Tag Archives: the Nobel Prize

Born in Ukraine: Nobel prize Winners Ilya Mechnikov, Selman Waksman, Roald Hoffmann AND Georges Charpak

T. V. Danylova1, S. V. Komisarenko2

1National University of Life and Environmental Sciences of Ukraine, Kyiv;
e-mail: danilova_tv@ukr.net;
2Palladin Institute of Biochemistry, National Academy of Sciences of Ukraine, Kyiv;
e-mail: svk@biochem.kiev.ua

Received: 18 February 2019; Accepted: 14 March 2019

Our country has not yet gained recognition from a Nobel Committee, however, some Nobel Prize winners were born in the territory, which belongs to present-day Ukraine. Among them are the father of innate cellular immunity Ilya Mechnikov; the famous microbiologist and biochemist Selman Waksman, whose studies had led to the discovery of streptomycin; the outstanding chemist, poet and playwright Roald Hoffmann, and the prominent physicist Georges Charpak who invented and developed particle detectors, in particular, the multiwire proportional chamber. This paper aims to outline briefly the main stages of their scientific activity.

Nobel Laureates of the early 20th century E. Behring, I. Mechnikov, P. Ehrlich, C. Richet, J. Bordet, K. Landsteiner and their contribution to the development of molecular immunology

V. M. Danilova, R. P. Vynogradova, S. V. Komisarenko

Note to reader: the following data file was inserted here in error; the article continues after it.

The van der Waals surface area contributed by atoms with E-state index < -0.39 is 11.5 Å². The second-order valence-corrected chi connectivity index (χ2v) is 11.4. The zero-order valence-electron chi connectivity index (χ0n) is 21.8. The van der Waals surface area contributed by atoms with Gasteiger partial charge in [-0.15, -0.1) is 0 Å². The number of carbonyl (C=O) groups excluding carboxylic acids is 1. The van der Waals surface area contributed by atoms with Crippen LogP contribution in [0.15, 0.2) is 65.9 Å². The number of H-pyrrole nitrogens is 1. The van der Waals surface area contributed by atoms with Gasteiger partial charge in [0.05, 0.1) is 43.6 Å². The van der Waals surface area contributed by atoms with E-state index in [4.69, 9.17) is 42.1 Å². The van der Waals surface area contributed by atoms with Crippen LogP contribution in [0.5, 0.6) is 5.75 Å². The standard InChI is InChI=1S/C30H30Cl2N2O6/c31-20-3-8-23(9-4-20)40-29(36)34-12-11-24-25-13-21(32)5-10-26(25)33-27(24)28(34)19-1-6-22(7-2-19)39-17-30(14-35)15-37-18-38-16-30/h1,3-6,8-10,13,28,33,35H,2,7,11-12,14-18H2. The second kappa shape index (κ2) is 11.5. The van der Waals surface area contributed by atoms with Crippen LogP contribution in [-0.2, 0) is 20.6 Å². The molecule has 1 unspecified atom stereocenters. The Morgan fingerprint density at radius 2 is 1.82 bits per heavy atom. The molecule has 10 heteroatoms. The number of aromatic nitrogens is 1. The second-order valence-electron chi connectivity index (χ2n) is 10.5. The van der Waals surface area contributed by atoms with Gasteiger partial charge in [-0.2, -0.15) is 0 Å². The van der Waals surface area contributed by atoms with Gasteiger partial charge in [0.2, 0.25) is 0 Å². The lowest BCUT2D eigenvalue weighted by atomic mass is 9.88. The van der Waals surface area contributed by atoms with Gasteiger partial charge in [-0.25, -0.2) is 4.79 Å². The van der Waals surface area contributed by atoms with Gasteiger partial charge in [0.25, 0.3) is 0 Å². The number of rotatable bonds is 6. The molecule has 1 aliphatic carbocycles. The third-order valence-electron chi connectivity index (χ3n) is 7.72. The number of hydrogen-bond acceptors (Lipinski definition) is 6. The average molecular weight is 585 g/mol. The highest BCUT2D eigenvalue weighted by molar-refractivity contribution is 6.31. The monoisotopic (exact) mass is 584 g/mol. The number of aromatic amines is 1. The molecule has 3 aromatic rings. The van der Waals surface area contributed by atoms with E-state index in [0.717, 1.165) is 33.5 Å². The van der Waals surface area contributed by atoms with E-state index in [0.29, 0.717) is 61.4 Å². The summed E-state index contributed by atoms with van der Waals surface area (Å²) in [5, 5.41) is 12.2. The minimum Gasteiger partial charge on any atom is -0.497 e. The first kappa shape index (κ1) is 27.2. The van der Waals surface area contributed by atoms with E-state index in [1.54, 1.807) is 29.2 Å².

Palladin Institute of Biochemistry, National Academy of Sciences of Ukraine, Kyiv;
e-mail: valdan@biochem.kiev.ua

The discoveries of immunologists have often been recognized as the most significant in the field of medicine and physiology, since the immune system is extremely vital for the organism, and the study of the principles of its functioning is of fundamental importance to the prevention (vaccination), diagnosis and therapy of many diseases. This article refers to the scientists of the early twentieth century, who received the most prestigious scientific award – the Nobel Prize in Physiology or Medicine and who built the groundwork for the development of immunology as a science. Thus, in 1901, E. von Behring received the first Nobel Prize “for his work on serum thera­py, especially its application against diphtheria, by which he has opened a new road in the domain of medical science and thereby placed in the hands of the physician a victorious weapon against illness and deaths”; in 1908, I. Mechnikov and P. Ehrlich received the Nobel Prize in Physiology or Medicine for the creating of the cellular and humoral theory of immunity; in 1913 – C. Richet – “in reco­gnition of his work on anaphylaxis”; in 1919 – J. Bordet – “for his discoveries relating to immunity (the role of complement, mechanisms of precipitation, agglutination…)”; in 1930 – K. Landsteiner – “for his discove­ry of human blood groups”. Their works spurred the development of modern molecular immunology – the science of the organization and function of the immune system, as an effective defense barrier in the living organism, which recognize and distinguish between “self” and “non-self”.